If your kube-context points to Loft's API server as a proxy before the actual connected cluster's API server, every kubectl request will be an activity and reset the inactivity timeout.

Ingress Requests

For ingress-nginx based ingresses, activity detection also works automatically. Other ingress controllers are currently not supported. For nginx based ingresses, Loft will add a special annotation to each ingress that will track activity and reset the timer as soon as a request is made to that ingress.

Ingress Wakeup
Loft supports waking up a space through an ingress independent of the underlying ingress controller. Just navigate to the ingress host and you should see a Loft wakeup page for the space.

Advanced Configuration

Exclude Resources From Sleep

Loft allows you to specify resources that should not sleep within a space by providing the annotation sleepmode.loft.sh/exclude: 'true' on either a Deployment, StatefulSet, ReplicaSet or Pod. For example the following Deployment would not sleep if the space is sleeping:

apiVersion: apps/v1
kind: Deployment
metadata:
name: test
annotations:
sleepmode.loft.sh/exclude: 'true'
spec:
replicas: 2
selector:
matchLabels:
app: test
template:
metadata:
labels:
app: test
spec:
containers:
- name: busybox
image: busybox
command:
- sleep
- '3600'

Long-Living Connections

It's possible that certain requests such as kubectl exec or kubectl port-forward keep an active connection open to the space that prevents it from sleeping. This is wanted in most cases since the space shouldn't start sleeping when someone is still clearly using it, however there are cases where the connection might be idle (someone left the laptop open, but is not using it anymore) in which you want to terminate such connections and put the space to sleep.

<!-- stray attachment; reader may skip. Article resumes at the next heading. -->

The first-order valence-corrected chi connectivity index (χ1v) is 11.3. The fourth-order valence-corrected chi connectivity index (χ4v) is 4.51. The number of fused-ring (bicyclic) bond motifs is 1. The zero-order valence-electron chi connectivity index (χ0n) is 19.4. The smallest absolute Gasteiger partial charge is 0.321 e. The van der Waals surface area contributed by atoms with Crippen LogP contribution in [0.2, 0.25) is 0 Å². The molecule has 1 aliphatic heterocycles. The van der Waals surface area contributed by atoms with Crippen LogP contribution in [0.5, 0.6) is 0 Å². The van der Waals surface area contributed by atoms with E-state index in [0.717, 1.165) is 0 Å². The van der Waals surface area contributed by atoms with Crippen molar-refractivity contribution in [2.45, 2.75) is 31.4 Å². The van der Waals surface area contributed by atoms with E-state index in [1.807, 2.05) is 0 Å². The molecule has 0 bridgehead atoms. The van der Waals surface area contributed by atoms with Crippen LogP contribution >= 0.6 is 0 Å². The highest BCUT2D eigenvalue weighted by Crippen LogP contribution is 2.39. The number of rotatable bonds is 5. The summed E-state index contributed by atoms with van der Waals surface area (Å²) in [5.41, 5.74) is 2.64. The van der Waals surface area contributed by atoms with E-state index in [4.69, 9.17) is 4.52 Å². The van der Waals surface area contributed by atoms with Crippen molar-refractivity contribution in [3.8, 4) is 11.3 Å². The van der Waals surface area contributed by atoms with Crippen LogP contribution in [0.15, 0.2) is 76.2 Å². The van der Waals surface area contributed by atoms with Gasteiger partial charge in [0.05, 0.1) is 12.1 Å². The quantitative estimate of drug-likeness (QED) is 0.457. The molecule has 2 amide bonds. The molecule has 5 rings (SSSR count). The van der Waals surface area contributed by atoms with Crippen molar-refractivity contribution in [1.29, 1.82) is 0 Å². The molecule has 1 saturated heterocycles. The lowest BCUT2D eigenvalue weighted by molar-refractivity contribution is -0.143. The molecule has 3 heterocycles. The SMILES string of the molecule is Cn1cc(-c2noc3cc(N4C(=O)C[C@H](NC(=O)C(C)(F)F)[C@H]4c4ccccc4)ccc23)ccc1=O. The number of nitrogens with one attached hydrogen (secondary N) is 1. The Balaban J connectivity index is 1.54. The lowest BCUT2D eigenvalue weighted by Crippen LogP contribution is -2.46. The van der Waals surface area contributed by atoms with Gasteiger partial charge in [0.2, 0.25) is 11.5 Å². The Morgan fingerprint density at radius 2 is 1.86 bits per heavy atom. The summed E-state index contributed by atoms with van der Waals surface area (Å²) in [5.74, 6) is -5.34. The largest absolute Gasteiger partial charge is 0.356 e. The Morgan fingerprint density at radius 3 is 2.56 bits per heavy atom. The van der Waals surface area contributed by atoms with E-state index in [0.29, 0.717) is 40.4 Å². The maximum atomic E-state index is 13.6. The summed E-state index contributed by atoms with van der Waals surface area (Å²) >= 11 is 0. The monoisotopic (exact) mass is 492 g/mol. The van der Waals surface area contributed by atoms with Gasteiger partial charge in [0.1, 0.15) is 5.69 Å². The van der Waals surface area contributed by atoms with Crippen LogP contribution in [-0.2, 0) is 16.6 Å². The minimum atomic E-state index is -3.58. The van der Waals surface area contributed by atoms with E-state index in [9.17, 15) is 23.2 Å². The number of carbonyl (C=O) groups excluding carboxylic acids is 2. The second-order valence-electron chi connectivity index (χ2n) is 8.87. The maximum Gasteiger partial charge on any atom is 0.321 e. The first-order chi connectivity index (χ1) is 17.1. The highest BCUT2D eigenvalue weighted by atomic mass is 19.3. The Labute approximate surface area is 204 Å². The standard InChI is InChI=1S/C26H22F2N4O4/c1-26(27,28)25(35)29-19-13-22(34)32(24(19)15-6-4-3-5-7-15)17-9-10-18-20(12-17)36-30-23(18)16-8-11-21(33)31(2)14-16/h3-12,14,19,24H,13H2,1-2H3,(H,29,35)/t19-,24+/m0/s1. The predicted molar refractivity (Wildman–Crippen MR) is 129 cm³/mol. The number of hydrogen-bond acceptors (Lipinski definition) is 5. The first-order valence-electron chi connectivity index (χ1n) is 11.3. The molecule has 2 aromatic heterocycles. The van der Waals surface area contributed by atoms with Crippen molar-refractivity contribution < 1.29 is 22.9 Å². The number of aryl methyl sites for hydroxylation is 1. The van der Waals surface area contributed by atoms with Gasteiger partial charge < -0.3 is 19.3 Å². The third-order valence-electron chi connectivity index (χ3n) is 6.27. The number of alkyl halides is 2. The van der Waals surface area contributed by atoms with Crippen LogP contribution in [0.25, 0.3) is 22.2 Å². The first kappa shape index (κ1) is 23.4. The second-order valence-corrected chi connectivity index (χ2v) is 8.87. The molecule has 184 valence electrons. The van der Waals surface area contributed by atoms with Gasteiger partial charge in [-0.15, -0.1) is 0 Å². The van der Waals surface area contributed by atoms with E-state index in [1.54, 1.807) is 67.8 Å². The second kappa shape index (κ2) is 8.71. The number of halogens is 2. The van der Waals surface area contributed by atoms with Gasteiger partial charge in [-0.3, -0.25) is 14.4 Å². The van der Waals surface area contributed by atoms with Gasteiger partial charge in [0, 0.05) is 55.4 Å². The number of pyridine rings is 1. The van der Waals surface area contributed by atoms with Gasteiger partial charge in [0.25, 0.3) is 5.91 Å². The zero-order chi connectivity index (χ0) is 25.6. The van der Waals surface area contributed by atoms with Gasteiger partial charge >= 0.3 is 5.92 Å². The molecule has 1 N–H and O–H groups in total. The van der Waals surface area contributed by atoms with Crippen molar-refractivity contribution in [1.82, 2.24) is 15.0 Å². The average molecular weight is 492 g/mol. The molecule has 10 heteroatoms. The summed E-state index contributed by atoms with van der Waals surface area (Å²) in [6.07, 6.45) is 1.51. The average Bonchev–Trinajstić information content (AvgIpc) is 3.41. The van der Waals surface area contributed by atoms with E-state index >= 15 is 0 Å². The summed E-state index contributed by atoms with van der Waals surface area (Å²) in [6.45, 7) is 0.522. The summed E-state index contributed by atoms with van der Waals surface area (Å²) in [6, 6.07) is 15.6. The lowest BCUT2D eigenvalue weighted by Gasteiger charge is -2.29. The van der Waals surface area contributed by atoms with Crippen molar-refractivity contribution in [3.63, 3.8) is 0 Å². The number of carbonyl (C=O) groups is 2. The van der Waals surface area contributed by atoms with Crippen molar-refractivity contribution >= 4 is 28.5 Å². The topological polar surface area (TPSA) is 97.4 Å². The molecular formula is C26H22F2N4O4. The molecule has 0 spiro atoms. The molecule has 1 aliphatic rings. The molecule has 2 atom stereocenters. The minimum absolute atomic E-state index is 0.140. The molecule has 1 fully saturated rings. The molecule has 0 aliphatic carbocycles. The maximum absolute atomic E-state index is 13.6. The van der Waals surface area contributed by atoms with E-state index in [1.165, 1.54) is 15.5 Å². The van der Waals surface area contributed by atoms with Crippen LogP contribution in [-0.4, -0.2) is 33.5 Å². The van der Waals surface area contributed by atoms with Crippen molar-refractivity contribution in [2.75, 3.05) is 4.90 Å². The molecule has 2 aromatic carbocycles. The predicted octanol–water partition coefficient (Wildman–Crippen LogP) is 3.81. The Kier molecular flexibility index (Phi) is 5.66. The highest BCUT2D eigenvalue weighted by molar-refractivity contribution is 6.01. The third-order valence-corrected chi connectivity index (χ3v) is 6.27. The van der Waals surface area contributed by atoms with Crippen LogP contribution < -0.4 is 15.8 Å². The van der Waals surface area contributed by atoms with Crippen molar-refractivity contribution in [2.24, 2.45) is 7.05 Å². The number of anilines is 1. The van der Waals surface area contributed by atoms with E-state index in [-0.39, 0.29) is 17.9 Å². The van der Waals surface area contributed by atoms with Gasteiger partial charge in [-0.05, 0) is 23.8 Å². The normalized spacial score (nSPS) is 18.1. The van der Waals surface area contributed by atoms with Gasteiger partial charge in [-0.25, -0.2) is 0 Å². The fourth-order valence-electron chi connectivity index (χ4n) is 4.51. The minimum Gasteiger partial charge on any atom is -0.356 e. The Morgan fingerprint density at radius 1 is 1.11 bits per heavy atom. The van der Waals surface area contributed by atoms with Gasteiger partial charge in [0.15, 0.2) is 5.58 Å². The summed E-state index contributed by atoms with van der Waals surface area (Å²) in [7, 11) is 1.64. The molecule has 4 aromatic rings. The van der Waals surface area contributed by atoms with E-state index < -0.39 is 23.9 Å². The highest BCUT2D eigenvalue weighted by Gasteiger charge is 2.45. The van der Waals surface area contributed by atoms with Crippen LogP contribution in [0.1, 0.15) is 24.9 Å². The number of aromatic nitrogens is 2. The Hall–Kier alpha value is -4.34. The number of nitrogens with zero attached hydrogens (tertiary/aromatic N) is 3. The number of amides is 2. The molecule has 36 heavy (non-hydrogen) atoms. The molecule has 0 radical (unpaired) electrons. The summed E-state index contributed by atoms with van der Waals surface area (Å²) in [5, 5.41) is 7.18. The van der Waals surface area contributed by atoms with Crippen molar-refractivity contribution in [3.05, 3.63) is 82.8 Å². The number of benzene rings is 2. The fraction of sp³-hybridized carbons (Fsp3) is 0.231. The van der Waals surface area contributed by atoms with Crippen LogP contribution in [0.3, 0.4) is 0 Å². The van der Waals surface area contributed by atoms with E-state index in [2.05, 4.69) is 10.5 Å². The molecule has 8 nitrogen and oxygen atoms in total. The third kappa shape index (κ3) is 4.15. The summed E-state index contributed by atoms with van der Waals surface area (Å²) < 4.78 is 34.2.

There are multiple ways to approach this problem of active connections preventing a space from sleeping:

  1. You can tell loft to timeout idle streaming connections (such as kubectl exec, kubectl port-forward etc.) after a certain time period with the annotation loft.sh/streaming-connection-idle-timeout: '3600' on a **cluster**. With this annotation set, loft will close connections automatically that are idle after the given seconds. By default, Loft will not timeout any connections. This will only apply to new opened connections to that cluster and not affect already running connections.
  2. Display Sleep Mode Information
    Set annotation on cluster
  3. Tell loft to ignore all active connections for determining space activity via the annotation sleepmode.loft.sh/ignore-active-conntections: 'true'. This will put a space to sleep even though there still might be open connections such as kubectl exec or kubectl port-forward.
  4. Configure your kubelets with the flag --streaming-connection-idle-timeout duration(see docs). This behaves essentially as option 1, however this configuration is Loft independent.

Ignoring Other Types of Activity

AnnotationBehaviorFormat
"sleepmode.loft.sh/ignore-all"ignore all activity"true" OR "false"
"sleepmode.loft.sh/ignore-ingresses"ignore requests to associated ingresses"true" OR "false"
"sleepmode.loft.sh/ignore-groups"ignore requests with a specific apigroup"apps,group2,group3"
"sleepmode.loft.sh/ignore-vclusters"ignore requests to specific vclusters"vcluster1,vcluster2,vcluster3"
"sleepmode.loft.sh/ignore-resources"ignore requests to specific resource types"pods,resource2,resource3"
"sleepmode.loft.sh/ignore-verbs"ignore requests with specific verbs"create,verb1,verb2"
"sleepmode.loft.sh/ignore-resource-verbs"ignore requests with specific verbs to specific resources"myresource.mygroup=create update delete, myresource2.mygroup=create update"
"sleepmode.loft.sh/ignore-resource-names"ignore requests to specific resources with specific names"myresource.mygroup=name1 name2,..."
"sleepmode.loft.sh/ignore-active-connections"ignore active connections"true" OR "false"
"sleepmode.loft.sh/ignore-user-agents"ignore specific useragents with trailling wildcard support"kubectl*,argo,useragent3"